As a former resident of the great state of Idaho, I have heard plenty of stories about the Idaho State football teams of the early 2000s. Typically, these stories came from older men drinking a Coors Light on their porch. While there are always plenty of characters, the tales cannot be told without including one man in particular.
This man has strangely formed a bond between those Idahoan porch beers and Minnesota Vikings fans. While he wasn’t ever able to bring either group a championship, he has always been a fan favorite. And most recently, he has been named a nominee of the pro football Hall of Fame this week. This man is of course, the great defensive end Jared Allen.
Whenever someone is nominated as a candidate for any sports’ hall of fame, the first question always becomes “does he/she deserve to get in?”. Well, let’s dive into that question. Here are my thoughts on Jared Allen and his potential Hall of Fame induction. If you have any of your own thoughts to add, feel free to comment below!
Allen’s Journey From DUIs to All-Pro
I bet if you asked someone who has been watching football for the past 10-15 years to think of Jared Allen, they would picture him in a Vikings uniform. While we all associate him with the Vikings, Allen was actually drafted in the fourth round of the 2004 draft by the Kansas City Chiefs.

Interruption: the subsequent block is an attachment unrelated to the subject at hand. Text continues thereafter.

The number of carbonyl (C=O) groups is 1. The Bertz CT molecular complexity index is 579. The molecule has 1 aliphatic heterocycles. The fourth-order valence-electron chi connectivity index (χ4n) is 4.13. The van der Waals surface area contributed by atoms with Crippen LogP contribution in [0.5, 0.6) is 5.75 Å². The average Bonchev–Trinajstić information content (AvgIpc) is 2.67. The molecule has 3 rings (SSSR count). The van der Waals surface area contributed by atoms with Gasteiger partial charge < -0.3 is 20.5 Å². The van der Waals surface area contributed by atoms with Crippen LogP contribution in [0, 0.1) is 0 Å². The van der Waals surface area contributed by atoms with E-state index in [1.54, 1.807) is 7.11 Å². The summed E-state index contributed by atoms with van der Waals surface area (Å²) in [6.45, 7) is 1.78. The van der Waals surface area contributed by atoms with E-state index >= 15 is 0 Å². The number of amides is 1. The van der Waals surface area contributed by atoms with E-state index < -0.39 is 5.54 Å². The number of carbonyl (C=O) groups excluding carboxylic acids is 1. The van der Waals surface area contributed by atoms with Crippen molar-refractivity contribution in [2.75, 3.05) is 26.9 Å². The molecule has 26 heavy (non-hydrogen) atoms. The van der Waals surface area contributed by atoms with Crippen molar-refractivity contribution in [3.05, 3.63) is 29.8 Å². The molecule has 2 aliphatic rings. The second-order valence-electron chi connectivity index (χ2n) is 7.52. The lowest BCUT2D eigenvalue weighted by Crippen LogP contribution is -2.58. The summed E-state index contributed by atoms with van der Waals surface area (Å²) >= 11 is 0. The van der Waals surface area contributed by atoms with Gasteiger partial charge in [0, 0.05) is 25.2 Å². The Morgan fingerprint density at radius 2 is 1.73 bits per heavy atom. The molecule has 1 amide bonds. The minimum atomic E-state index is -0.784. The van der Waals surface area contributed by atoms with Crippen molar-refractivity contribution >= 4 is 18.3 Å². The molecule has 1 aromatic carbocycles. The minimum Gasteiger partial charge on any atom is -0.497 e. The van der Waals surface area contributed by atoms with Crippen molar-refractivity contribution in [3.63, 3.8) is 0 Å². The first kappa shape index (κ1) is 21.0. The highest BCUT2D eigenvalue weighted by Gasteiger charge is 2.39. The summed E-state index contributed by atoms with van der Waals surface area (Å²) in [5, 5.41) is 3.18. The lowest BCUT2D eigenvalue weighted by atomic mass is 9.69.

His career got off to a quiet, yet productive start. He only started ten games in his rookie year with the Chiefs, but he recorded nine sacks. Allen moved into a full time starting role in 2005, and he immediately made a huge impact, recording 11 sacks and forcing six fumbles.
Allen truly broke headlines in 2007 when he recorded a league leading 15.5 sacks. However, his life off the field quickly became just as much of a headline due to two separate DUI charges during 2006. A third would result in a yearlong suspension from the NFL.